William Foster (Keanu Reeves) and Ed (Thomas Middleditch) are scientists working on transferring the human consciousness into new synthetic hosts, but their efforts have hit a brick-wall and their funding from Bionyne’s head honcho Jones (John Ortiz) is about to dry up. Despite the warnings from his wife Mona (Alice Eve), who expresses concern over the morality of the method, Foster is determined to find the answers. But when the family is involved in a car-crash, of which he is the sole survivor, Will makes a desperate decision to restore his family.
However the process is far from guaranteed to work and will take over two weeks to complete. With three pods and four fatalities, Will and Ed are going to face not only a hard choice but the job of hiding their efforts and the realisation that playing God may still have some serious consequences…
The Replicas title gives a foreboding indication of how original the finished film will be and, yes, lo and behold, this feels like a late 80s or early 90s movie script that’s being found gathering dust on a shelf and then been given a quick once-over to add some 21st century terms. Far too quickly.
Even with the suspension of disbelief needed for the genre, these kind of movies pivot on script-necessary bad decisions made by sympathetic characters and then some sense of internal logic as they deal with the consequences. But here Keanu Reeves plays one of the most all-round, dumbest supposed-geniuses we’ve seen in movies for quite a while. William Foster is not only devoid of a sensible work ethic but fumbles through a story with such ineptitude on every level that it makes it impossible to believe in him as a functioning human being. He’s demonstrably incapable of handling any kind of rational decision-making at home or work. For a scientist at a cutting-edge facility, he merely postures, whines, barks a few technobabble commands and when he does make any decision it’s bad and blatantly ill-conceived. It’s a level of incompetency that can’t even be excused by basic arrogance, as William stumbles around demanding other people find his answers and then passive-aggressively mopes through the aftermath. Frankly, it’s hard to find any real sympathy or empathy.
Proceedings aren’t helped by essentially making Foster’s family so bland and uninteresting. Alice Eve, capable of far more, merely simpers and frowns as the truth of what’s happened is revealed, Emjay Anthony has a handful of lines as generic son Matt, Aria Lyric Leabu is youngest daughter Zoe, the the misplaced maguffin of the piece – though the casting of Emily Alyn Lind as daughter Sophie looks like a genuine triumph of familial DNA-cloned casting otherwise missed by the film. At least Thomas Middleditch (best known for US show Silicon Valley and his Verizon-ads) appears to be aware he’s in a turkey and gobbles up the few choice funny lines.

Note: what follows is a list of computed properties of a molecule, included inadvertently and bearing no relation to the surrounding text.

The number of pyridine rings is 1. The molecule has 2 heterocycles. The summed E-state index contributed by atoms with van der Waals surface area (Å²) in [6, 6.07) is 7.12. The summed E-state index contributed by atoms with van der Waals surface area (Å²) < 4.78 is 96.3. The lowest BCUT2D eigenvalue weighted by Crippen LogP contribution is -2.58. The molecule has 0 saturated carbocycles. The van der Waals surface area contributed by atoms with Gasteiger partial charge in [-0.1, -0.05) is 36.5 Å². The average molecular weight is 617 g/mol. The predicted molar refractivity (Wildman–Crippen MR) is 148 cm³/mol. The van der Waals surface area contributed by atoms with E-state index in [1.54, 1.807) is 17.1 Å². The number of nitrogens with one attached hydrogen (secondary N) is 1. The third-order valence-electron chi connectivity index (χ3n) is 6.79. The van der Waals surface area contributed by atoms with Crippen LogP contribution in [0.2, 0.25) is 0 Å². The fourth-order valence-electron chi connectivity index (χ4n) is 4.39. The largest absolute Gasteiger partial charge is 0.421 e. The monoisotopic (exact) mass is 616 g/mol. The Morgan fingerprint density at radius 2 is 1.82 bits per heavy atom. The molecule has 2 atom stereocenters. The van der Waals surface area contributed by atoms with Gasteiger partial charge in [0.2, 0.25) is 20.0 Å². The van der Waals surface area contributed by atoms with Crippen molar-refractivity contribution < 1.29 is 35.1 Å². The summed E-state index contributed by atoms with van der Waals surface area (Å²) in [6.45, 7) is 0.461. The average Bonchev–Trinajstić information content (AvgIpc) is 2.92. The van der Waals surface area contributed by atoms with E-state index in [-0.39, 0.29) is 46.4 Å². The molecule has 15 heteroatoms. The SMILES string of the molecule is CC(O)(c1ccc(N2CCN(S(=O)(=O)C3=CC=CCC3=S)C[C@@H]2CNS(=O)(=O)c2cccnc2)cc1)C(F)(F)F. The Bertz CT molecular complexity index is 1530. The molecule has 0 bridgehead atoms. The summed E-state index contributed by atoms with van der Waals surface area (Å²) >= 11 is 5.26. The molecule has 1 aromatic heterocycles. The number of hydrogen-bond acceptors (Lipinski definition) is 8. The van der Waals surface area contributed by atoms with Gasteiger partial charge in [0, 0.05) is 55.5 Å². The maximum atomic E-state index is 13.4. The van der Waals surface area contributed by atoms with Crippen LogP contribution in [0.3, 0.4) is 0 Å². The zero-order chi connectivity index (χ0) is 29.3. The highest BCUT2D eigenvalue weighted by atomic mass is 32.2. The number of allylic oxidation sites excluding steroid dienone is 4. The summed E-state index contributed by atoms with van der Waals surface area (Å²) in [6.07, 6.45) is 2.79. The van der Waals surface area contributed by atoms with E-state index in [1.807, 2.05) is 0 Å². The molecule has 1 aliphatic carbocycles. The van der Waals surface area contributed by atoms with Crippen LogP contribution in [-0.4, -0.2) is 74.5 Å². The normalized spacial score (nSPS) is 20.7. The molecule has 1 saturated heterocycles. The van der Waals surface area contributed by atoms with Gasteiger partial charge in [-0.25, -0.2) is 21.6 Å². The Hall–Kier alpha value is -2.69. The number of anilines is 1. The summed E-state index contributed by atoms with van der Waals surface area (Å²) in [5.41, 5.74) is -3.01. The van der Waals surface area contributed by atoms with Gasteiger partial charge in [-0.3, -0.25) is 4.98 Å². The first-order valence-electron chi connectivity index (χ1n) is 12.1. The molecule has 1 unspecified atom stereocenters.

There are so many aspects of the central idea that could have been explored better. The horrible choice that William has to make about who doesn’t get brought back should have real weight, but after a few scenes of despair that don’t even come close to John Wick levels of angst – and yet another bizarre decision – it instead it becomes little more than the fault-line to trip up William’s already clumsily-covered tracks. The absence of Mona, Sophie, Zoe and Matt for two unannounced weeks should be a huge deal, but is addressed by a scene where William fakes some texts (there’s even an attempt at humour) and ominous visits from teachers and cops looking skeptically at the front door that ultimately go nowhere and fail to generate real tension. More bizarrely, far too little effort is made to explain that missing time to the family themselves – another example of ‘stable genius’ William essentially making things up as he goes along and the film ignoring the gaping plot-holes that would exist within its tale.
The last act of the film feels like a desperate ‘Hail Mary’ rewrite, the Powers That Be suddenly recognising how dull and unlikely proceedings have become and throwing what’s left of the budget towards an action movie that looks to replicate/homage/unapologetically rip-off some I, Robot CGI (though with far less successful CGI than the 2004 film itself).
Jeffrey Nachmanoff has penned the likes of The Day After Tomorrow and Traitor, but his directing work has mostly been on television and here he delivers a movie-of-the-week journeyman effort. A B-List movie with a C-List script, Replicas is a lazy, uninspired effort derivative of countless superior films. (It’s as if Reeves saw Johnny Depp’s equally-unlikely AI movie Transcendence and said ‘Dude, Hold my beer!‘). Without Reeves – who can ably deliver good stuff when presented with decent material – and Eve in its cast would likely have bypassed its cinematic release this week (wisely delayed from mid-2018 to the graveyard of 2019’s opening weeks) and gone straight to DVD or on-demand platforms where it could act as repetitive filler. One suspects it will be quickly resurrected that way and still struggle to find its pulse.
Replicas in now on general release in the US. No UK release has been announced.